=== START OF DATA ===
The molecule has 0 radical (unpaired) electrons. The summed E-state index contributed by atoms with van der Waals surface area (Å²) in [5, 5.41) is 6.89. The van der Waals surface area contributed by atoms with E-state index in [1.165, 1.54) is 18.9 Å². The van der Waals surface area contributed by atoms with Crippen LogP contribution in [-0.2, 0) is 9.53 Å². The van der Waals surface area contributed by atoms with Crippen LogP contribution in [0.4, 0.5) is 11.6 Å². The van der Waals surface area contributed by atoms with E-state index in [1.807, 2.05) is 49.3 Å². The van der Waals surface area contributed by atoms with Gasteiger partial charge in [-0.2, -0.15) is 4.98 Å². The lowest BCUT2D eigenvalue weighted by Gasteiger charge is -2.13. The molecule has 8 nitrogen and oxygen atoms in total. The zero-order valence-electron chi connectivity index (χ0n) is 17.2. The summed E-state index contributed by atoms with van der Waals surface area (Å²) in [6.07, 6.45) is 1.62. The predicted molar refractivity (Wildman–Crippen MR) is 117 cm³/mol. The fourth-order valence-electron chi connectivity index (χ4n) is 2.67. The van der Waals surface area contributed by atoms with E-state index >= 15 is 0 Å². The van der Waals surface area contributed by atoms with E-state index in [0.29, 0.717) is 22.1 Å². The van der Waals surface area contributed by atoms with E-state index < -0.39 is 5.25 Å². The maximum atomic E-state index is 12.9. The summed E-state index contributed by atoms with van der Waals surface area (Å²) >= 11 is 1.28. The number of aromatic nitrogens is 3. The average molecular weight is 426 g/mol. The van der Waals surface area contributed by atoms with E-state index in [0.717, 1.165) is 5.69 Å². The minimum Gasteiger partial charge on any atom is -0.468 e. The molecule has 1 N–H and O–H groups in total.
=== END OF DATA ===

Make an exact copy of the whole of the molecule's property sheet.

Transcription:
The molecule has 0 radical (unpaired) electrons. The summed E-state index contributed by atoms with van der Waals surface area (Å²) in [5, 5.41) is 6.89. The van der Waals surface area contributed by atoms with E-state index in [1.165, 1.54) is 18.9 Å². The van der Waals surface area contributed by atoms with Crippen LogP contribution in [-0.2, 0) is 9.53 Å². The van der Waals surface area contributed by atoms with Crippen LogP contribution in [0.4, 0.5) is 11.6 Å². The van der Waals surface area contributed by atoms with E-state index in [1.807, 2.05) is 49.3 Å². The van der Waals surface area contributed by atoms with Gasteiger partial charge in [-0.2, -0.15) is 4.98 Å². The lowest BCUT2D eigenvalue weighted by Gasteiger charge is -2.13. The molecule has 8 nitrogen and oxygen atoms in total. The zero-order valence-electron chi connectivity index (χ0n) is 17.2. The summed E-state index contributed by atoms with van der Waals surface area (Å²) in [6.07, 6.45) is 1.62. The predicted molar refractivity (Wildman–Crippen MR) is 117 cm³/mol. The fourth-order valence-electron chi connectivity index (χ4n) is 2.67. The van der Waals surface area contributed by atoms with E-state index >= 15 is 0 Å². The van der Waals surface area contributed by atoms with E-state index in [0.29, 0.717) is 22.1 Å². The van der Waals surface area contributed by atoms with E-state index < -0.39 is 5.25 Å². The maximum atomic E-state index is 12.9. The summed E-state index contributed by atoms with van der Waals surface area (Å²) >= 11 is 1.28. The number of aromatic nitrogens is 3. The average molecular weight is 426 g/mol. The van der Waals surface area contributed by atoms with E-state index in [0.717, 1.165) is 5.69 Å². The minimum Gasteiger partial charge on any atom is -0.468 e. The molecule has 1 N–H and O–H groups in total.